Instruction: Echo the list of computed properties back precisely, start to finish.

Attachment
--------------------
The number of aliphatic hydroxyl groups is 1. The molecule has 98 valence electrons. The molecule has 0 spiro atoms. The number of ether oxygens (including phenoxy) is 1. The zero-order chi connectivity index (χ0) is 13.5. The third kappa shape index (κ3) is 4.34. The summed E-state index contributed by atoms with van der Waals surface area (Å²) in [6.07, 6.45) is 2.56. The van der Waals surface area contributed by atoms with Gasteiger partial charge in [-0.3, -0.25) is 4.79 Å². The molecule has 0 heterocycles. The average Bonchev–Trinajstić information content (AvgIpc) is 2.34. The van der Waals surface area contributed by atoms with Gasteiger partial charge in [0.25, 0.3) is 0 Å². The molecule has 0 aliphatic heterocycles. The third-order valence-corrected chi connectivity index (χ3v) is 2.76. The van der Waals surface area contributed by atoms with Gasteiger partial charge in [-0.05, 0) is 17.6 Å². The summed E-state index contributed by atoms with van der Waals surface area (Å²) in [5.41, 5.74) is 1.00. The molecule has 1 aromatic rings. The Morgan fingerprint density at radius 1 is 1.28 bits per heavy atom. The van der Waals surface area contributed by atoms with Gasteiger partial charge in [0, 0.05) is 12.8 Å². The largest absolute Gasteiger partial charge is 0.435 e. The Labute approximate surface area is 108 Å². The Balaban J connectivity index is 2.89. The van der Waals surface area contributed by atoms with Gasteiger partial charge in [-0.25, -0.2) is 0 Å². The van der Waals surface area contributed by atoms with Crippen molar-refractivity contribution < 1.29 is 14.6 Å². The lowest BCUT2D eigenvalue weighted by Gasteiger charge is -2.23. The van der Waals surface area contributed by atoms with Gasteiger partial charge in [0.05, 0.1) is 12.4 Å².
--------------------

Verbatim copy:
The number of aliphatic hydroxyl groups is 1. The molecule has 98 valence electrons. The molecule has 0 spiro atoms. The number of ether oxygens (including phenoxy) is 1. The zero-order chi connectivity index (χ0) is 13.5. The third kappa shape index (κ3) is 4.34. The summed E-state index contributed by atoms with van der Waals surface area (Å²) in [6.07, 6.45) is 2.56. The van der Waals surface area contributed by atoms with Gasteiger partial charge in [-0.3, -0.25) is 4.79 Å². The molecule has 0 heterocycles. The average Bonchev–Trinajstić information content (AvgIpc) is 2.34. The van der Waals surface area contributed by atoms with Gasteiger partial charge in [0.25, 0.3) is 0 Å². The molecule has 0 aliphatic heterocycles. The third-order valence-corrected chi connectivity index (χ3v) is 2.76. The van der Waals surface area contributed by atoms with Gasteiger partial charge in [-0.05, 0) is 17.6 Å². The summed E-state index contributed by atoms with van der Waals surface area (Å²) in [5.41, 5.74) is 1.00. The molecule has 1 aromatic rings. The Morgan fingerprint density at radius 1 is 1.28 bits per heavy atom. The van der Waals surface area contributed by atoms with Gasteiger partial charge in [0, 0.05) is 12.8 Å². The largest absolute Gasteiger partial charge is 0.435 e. The Labute approximate surface area is 108 Å². The Balaban J connectivity index is 2.89. The van der Waals surface area contributed by atoms with Gasteiger partial charge in [-0.25, -0.2) is 0 Å². The van der Waals surface area contributed by atoms with Crippen molar-refractivity contribution < 1.29 is 14.6 Å². The lowest BCUT2D eigenvalue weighted by Gasteiger charge is -2.23. The van der Waals surface area contributed by atoms with Gasteiger partial charge in [0.05, 0.1) is 12.4 Å².